“Born a Champion” is one of the hardest hitting films to be unleashed in recent memory. Despite being based in the world of mixed martial arts, it’s the film’s heart, not the mixed martial arts action, that packs the knockout punch. A passionate practitioner of Brazilian Jujitsu, the film is the long-time passion project of the talented Sean Patrick Flanery (“Boondock Saints,” “The Young Indiana Jones Chronicles”). Co-written by Flanery and directed by French filmmaker Alex Ranarivelo (“The Ride,” “American Wrestler: The Wizard”), the film centers around Mickey Kelley, one of the first American black belts in Brazilian jiu-jitsu.
Set in the 1990s, the film centers around the aftermath of a blood-soaked jujitsu match in Dubai, where the fighting legend falls to the sport’s rising superstar Blaine. However, years later, an online video proves Blaine cheated and the world demands a rematch. It’s more than your classic underdog story and focuses on the love for family and a man’s drive for greatness. Flanery and Katrina Bowden light up the screen with unforgettable performances alongside an ensemble cast that includes Dennis Quaid, Currie Graham, Costas Mandylor, Maurice Compte, Reno Wilson and Ali Afshar.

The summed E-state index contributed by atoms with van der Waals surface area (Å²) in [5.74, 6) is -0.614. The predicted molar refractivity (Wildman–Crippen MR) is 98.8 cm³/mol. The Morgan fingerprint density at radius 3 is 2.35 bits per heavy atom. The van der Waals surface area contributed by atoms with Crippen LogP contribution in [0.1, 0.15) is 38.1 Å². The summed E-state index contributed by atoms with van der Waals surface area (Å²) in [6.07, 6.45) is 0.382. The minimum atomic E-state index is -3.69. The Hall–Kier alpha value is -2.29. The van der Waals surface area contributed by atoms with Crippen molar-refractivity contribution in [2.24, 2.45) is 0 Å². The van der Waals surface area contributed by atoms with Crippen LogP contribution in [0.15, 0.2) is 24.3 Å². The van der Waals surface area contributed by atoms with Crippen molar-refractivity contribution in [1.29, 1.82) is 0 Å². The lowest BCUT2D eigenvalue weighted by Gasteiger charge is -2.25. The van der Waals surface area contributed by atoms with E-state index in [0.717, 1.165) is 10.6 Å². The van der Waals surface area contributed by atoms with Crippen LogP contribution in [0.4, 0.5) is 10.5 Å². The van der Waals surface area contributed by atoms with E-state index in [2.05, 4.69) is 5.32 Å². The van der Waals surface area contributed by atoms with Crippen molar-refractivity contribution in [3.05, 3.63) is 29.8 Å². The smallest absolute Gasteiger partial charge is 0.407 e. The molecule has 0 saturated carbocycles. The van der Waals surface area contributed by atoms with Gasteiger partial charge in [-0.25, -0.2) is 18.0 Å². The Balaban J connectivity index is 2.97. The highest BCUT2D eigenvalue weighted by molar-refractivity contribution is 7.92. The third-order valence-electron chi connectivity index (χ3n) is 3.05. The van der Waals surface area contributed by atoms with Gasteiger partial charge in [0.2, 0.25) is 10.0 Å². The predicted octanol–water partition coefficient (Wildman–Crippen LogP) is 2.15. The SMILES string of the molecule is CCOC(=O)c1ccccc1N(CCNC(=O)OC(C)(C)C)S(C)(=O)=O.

Jason Price of Icon Vs. Icon recently caught up with Sean Patrick Flanery and Katrina Bowden for an inside look at the making of this captivating film. Along the way, the duo offers insight into their creative processes, the challenges they faced with the project and more!
I’m excited to sit down with you both today. What a movie! I laughed, I cried and was inspired by this film and that’s just the first 20 minutes, which is before we gain full momentum! You both deliver deeply layered performances and I know this fling will serve as a springboard to other amazing projects.
Sean Patrick Flanery: Thanks, brother!
Katrina Bowden: Oh, thank you so much!
Sean, I know Jujitsu played a massive role in your life. Tell us about the impact it had on you.